The U.S. Department of Justice (DOJ) on Thursday said it would issue guidance on how retailers should respond to “sales force” orders from “an unknown entity.”

The guidance, to be issued this month, comes after the DOJ issued guidance last year for businesses that are selling goods on eBay, Amazon, and other platforms.

In the guidance, the DOJ outlined the requirements for responding to an “unknown entity” (OTA) sale, in which a seller sells an item without disclosing the source of its goods.

According to the DOJ, an OTA seller must:Notify a customer that the item is not their own, but that the seller is selling it on behalf of a third party.

Provide customers with a clear description of the item, including the vendor, its origin, and a description of its condition.

Provides the customer with a written statement from the vendor confirming the item’s identity.

The OTA sellers also have to ensure that the items they sell are in working order, the government said.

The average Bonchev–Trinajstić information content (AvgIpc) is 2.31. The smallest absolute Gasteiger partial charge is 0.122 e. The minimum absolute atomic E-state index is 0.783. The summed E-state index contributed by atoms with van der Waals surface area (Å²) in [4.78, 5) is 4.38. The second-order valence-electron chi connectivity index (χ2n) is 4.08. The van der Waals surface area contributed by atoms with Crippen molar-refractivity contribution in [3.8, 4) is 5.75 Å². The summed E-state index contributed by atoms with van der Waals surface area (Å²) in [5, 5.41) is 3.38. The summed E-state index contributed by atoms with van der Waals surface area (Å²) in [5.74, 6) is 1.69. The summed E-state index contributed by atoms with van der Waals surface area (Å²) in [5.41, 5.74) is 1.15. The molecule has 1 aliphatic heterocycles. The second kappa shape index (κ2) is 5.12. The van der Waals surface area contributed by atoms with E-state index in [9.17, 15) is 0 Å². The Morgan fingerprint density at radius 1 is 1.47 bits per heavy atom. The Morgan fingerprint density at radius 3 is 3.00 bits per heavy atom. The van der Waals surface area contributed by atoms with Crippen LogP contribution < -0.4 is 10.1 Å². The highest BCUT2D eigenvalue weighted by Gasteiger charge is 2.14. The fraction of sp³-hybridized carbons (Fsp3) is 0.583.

The DOJ said it will use the guidance to “help ensure that sellers are able to properly respond to a buyer’s OTA order,” and that retailers should “proactively” follow these requirements.

As for retailers who are selling on eBay and other platform, the guidance says:”In these instances, the seller should also provide the customer an option to opt-out of the OTA delivery.”

The DOJ noted that the Ota seller can be a business that is selling a product in a state that does not allow OTA, and that the buyer can opt-in to an Ota delivery if the buyer chooses.

An OTA buyer can be charged up to $10 per delivery.

The guidance was released during the DOJ’s third-quarter earnings call, and was not announced by the DOJ before it was released.

This post will be updated with any new information as it becomes available.

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